His financial situation has also changed substantially.

As the 25th Duke of Cornwall, he is entitled to the annual net surplus from the Duchy of Cornwall landed estate — which amounts to £23 million ($26m) a year.

The income will cover the cost of both his public and private life.

He already received money from the duchy through his father but now, as heir to the throne, he is entitled to take over its management.

The landed estate is valued at more than £1 billion and is one of the largest and oldest in Britain.

Prince William and the Princess of Wales moved only days ago to the four-bedroom Adelaide Cottage in Windsor's Home Park, to offer their children more freedom away from central London, amid a start at a new school.

It has been reported they will move to Windsor Castle or another larger property in Windsor in the future, but a source insisted: "Right now, the focus is the mourning of Her Majesty the Queen."

The Princess of Wales

Prince William's wife Kate is now the Princess of Wales and the Duchess of Cornwall and Cambridge.

She is a queen in waiting and will play a vital role as one of the most senior women.

Catherine Duchess of Cambridge through the years - in pictures

Prince George, Princess Charlotte and Prince Louis

After the death of his great-grandmother, Prince George is now second in line to the throne, Princess Charlotte third, and Prince Louis fourth.

As their parents inherit the title of Duke and Duchess of Cornwall, the three young royals also become "of Cornwall and Cambridge".

Duke and Duchess of Sussex

The Duke and Duchess of Sussexes's titles have not changed. Although the duke has moved up from sixth to fifth in line to the throne, he is still too far down the line of succession to ever be expected to be king.

Harry and Meghan appeared to have invested their time developing their bond with the queen after they quit as working royals in 2020.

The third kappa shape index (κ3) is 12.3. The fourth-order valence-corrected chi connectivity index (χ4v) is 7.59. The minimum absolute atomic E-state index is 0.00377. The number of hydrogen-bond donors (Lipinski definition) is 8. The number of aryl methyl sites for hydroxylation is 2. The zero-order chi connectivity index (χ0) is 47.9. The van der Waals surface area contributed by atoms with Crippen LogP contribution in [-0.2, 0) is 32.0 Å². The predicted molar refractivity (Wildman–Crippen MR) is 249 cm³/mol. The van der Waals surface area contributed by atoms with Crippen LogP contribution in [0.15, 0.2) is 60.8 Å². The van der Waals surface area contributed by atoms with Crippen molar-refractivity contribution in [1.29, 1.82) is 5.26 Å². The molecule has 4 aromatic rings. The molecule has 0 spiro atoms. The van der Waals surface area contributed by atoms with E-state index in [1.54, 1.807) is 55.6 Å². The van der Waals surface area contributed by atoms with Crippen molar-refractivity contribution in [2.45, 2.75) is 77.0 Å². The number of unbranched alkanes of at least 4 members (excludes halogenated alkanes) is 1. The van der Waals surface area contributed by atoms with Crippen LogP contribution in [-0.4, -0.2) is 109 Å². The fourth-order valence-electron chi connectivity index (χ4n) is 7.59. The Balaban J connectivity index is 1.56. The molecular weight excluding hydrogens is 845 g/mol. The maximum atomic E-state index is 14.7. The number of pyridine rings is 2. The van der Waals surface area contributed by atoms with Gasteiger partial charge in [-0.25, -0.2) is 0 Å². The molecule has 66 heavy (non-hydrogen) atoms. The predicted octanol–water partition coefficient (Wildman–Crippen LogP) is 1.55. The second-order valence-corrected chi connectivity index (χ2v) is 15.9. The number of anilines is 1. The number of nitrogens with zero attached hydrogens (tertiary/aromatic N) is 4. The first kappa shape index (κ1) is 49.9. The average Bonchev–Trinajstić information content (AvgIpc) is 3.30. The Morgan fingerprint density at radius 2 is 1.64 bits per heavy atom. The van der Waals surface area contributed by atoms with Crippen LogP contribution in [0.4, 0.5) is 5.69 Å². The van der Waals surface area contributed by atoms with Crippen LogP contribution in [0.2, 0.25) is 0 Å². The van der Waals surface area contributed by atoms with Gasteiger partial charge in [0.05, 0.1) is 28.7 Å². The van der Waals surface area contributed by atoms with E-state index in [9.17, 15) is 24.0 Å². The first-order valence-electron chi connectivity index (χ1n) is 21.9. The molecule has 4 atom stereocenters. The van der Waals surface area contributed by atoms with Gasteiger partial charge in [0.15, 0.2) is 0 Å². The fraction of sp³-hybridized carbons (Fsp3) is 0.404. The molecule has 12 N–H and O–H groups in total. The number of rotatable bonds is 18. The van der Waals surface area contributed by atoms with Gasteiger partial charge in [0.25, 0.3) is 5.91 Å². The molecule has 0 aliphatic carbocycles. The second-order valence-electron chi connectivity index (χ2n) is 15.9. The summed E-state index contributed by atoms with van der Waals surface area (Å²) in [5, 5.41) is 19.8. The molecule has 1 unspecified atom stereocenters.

But their relationship with King Charles and Prince William has been greatly troubled.

As the new head of the Windsors, King Charles could, if he sees fit, offer to welcome Harry and Meghan back as part-time working royals.

However, this could conflict with their Netflix and Spotify commercial deals and a new life away from the monarchy.

Meghan Duchess of Sussex through the years - in pictures

Archie and Lilibet Mountbatten-Windsor:

The Sussexes' children, Archie and Lili, are now, as the grandchildren of a monarch, a prince and a princess.

But it is not known whether they will use the titles, which they were not entitled to when they were born.

The rules set out by King George V in 1917 mean Archie and Lili — as the children of a son of a sovereign ― also now have an HRH style if they choose to use it.

Duke of York

The Duke of York will likely remain out of the public eye after he stepped down as a working royal over allegations of sexual assault and his friendship with sex offender Jeffrey Epstein.

Prince Andrew and his former wife Sarah, Duchess of York, will look after the queen's beloved corgis following her death.

Earl of Wessex

The Duke of Edinburgh always wanted his youngest son, the Earl of Wessex, to inherit his title. However, the decision now lies with Prince Edward's older brother, King Charles,

But, despite agreeing to his father's wishes in 1999, King Charles's thinking was said to have shifted over the years as he reassessed his plans for the future.

He is known to be in favour of a slimmed-down monarchy.

If Prince Edward becomes the Duke of Edinburgh, his wife, the Countess of Wessex, will become the Duchess of Edinburgh ― a courtesy title which was held by the queen following her marriage

Updated: September 21, 2022, 9:24 AM